Jesus and the cost, quality, time triangle
I realise I should be very careful making claims about what Jesus was and was not. If he had chosen to be an engineer, then without doubt he would have been the best. What I know for sure was he and his father were carpenters and I am also convinced that he would have been fully conversant with the Cost/Quality/Time triangle conundrum. No doubt on any given day a potential client would have walked off the street into the workshop, seen a nice sturdy table, a solid handsome chair or some impressive wooden implement and demanded to know the price. Perhaps the piece in question was not quite the right thing! But this stranger would have known immediately there was something different about this particular workshop. The quality was just that little bit better than all the other workshops and the prices being quoted were very reasonable (though he was not going to let these two mugs know that).
Jesus must have witnessed this scene practically every day of his working life. And he would have learnt the language thoroughly. Yes; the language of the Cost, Quality, Time Triangle. (For simplicity let us call it the ‘TRIANGLE’). It is a distinct language. It is real and it can be learnt and translated back into your own mother tongue with just a little practice. As with any other languages there are dialects, strong and subtle accents too, but we shall look at them later.
Any businessman or service provider will know all about the TRIANGLE. Some will know it by default only and many more by the crushing effects it can have on their income, business, livelihood and general wellbeing. Conversely, many a client or customer will have no idea about the language of the Triangle but some who do, wield it like an axe; a secret language, a code to be used and harnessed to squeeze the very life blood out of decent unsuspecting people. It is a language that keeps millions and millions of people in servitude, chained to the desk, covered in grease or coal dust, sweating buckets in the fields and hopelessly chasing tatty unpaid invoices as they blow away in the wind.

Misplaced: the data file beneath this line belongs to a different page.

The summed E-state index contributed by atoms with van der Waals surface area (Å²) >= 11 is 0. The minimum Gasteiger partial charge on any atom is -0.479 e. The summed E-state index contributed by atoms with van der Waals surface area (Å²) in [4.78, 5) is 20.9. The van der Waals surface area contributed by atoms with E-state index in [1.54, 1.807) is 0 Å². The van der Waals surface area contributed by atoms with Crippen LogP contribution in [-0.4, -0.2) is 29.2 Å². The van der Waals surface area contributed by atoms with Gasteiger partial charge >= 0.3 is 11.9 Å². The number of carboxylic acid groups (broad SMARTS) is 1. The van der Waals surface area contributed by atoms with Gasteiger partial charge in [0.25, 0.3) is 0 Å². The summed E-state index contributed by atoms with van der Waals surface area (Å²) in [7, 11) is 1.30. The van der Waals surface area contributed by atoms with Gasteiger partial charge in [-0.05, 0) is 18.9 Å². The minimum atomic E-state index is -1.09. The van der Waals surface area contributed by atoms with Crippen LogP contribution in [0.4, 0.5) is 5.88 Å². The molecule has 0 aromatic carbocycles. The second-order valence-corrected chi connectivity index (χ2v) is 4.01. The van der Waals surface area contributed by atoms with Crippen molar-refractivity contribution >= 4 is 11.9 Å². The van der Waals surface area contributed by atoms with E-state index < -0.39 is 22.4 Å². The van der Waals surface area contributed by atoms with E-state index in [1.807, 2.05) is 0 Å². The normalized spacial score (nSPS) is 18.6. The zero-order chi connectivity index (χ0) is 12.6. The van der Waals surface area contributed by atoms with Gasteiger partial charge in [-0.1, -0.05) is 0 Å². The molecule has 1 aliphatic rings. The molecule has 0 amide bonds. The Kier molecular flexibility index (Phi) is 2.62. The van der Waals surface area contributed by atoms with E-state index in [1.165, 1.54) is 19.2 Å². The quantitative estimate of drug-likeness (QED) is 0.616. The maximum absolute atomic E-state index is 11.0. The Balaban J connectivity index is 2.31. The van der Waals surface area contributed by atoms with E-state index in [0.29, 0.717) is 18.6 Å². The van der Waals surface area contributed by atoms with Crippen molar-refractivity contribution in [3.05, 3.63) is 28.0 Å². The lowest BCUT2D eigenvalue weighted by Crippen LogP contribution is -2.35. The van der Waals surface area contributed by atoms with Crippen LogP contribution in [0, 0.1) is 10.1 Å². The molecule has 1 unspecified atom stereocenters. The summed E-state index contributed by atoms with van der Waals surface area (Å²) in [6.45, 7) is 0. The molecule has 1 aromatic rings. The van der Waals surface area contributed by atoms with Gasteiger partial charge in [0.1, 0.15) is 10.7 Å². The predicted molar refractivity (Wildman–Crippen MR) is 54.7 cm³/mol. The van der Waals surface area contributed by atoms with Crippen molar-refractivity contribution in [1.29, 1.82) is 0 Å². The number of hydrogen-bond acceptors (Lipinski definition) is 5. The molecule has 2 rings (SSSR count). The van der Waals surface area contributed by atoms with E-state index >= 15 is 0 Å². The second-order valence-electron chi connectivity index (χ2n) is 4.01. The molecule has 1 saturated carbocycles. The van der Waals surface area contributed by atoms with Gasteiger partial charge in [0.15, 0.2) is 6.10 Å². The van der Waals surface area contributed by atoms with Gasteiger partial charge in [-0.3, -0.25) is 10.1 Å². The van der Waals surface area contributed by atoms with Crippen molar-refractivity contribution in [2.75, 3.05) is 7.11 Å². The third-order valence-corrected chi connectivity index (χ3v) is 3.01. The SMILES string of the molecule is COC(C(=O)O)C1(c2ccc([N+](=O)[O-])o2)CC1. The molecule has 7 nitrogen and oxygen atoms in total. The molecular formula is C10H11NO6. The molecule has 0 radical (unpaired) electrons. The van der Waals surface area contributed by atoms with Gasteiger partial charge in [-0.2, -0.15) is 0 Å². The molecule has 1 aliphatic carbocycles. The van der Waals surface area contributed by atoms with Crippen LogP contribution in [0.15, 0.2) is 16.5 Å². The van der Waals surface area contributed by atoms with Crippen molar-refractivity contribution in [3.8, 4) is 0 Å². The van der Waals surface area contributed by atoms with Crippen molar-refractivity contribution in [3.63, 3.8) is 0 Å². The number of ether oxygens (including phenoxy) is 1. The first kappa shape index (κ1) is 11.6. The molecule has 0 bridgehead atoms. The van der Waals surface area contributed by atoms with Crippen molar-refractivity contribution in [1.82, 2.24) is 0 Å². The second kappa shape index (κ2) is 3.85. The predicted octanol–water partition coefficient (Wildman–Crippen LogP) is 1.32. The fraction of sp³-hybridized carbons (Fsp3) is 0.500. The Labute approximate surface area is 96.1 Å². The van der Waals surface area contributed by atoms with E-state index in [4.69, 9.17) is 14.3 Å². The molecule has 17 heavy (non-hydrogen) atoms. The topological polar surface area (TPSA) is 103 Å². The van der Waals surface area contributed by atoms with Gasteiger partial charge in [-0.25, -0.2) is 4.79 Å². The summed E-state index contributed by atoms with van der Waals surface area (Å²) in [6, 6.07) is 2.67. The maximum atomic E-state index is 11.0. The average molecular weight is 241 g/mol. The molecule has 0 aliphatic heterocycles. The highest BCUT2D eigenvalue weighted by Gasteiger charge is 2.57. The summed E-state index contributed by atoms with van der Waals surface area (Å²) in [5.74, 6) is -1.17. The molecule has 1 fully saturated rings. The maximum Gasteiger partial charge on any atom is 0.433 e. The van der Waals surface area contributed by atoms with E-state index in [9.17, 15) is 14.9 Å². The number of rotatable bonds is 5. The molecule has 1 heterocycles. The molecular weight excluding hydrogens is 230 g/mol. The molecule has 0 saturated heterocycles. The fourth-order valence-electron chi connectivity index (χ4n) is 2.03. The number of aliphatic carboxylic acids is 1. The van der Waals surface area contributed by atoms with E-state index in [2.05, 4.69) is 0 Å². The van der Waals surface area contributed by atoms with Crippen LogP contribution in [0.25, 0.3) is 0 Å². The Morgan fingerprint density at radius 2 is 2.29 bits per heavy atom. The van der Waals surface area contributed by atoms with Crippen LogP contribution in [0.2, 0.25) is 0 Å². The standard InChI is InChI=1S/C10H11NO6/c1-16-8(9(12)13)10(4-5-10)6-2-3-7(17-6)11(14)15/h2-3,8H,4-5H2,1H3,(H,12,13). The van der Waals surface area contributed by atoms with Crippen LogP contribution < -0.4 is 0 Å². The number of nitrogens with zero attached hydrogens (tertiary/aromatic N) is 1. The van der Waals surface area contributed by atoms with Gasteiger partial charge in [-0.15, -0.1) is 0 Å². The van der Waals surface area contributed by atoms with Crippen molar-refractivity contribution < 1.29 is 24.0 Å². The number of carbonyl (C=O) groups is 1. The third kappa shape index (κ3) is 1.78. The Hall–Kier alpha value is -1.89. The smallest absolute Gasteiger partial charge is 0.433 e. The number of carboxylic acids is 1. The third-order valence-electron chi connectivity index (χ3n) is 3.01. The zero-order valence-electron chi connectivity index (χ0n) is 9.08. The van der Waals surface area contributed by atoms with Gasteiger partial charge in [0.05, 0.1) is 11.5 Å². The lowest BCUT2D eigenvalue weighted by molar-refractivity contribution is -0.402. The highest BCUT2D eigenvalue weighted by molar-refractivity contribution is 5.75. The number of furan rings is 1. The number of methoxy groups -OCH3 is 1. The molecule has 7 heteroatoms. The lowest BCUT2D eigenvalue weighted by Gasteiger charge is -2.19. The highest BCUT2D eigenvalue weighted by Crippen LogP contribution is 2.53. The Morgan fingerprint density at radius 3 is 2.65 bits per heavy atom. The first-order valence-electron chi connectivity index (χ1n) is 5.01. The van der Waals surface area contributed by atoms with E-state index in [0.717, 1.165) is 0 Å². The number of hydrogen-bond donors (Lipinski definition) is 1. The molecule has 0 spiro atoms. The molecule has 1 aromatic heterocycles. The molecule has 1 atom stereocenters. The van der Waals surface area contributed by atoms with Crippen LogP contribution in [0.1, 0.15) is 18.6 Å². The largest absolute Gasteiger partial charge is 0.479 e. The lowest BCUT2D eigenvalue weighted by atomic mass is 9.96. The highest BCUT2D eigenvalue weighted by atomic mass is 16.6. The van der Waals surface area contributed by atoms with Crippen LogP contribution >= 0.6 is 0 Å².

The most basic conversation in TRIANGLE goes like this;
Service Provider – “When do you want it by?”
Customer – “ASAP! Or better still yesterday if you can?” thereby adding a little bit of false humour.
Service Provider – “What sort do you want?”
Customer – “Oh! The very best you can provide.”
Service Provider – “What is your budget and how much do you want to pay for it?”
Customer – “Well I am not really sure but as cheaply as possible?”
Never much to go on and if you agree to those terms you are most certainly doomed especially if you are just an average guy with an average amount of integrity and an average amount of goodwill in your bones. When you understand TRIANGLE you will instantly know that your customer/client has actually said nothing. Zilch! Nada! Menem! He may or may not know it but he has you on the ropes already and if you proceed to do business on that basis your chips are fried and your brain will turn to cottage cheese in the very near future.
In attempting to teach my junior engineers TRIANGLE, we gathered round and listened, on an all too frequent basis to innumerable private investors. Each telling us of their plans to build and so increase their wealth. With some tutelage my engineers learnt the language fast and began to enjoy those meetings, commenting that the record never changed! Invariably our ‘potential client’ wanted to build a five-star hotel in the center of Addis Ababa. Of course they wanted it within 12 months to take full advantage of the next African Union summit. And of course they would be handling the procurement of materials directly (and of course they would be coming from a cheap but reliable supplier in China). And of course they expected the finished product to represent excellent value for money (‘cheap’ when translated back into English). After listening to everything that the client wanted we would be asked to tell them immediately how much this would cost to within an accuracy of plus or minus 5%. And of course they already had a figure in mind so a sizeable discount might help us secure this unmissable opportunity. And of course it would look good on my CV so that might be worth another 5% off!
Any language lesson that goes on for more than one hour is usually plenty enough and that is where we generally parted company with our ‘potential client’ who would then then be immediately blacklisted. Surprisingly a great number of the clients with whom we did actually work either misunderstood the need for a basic etymological understanding of TRIANGLE or purposefully used it against us.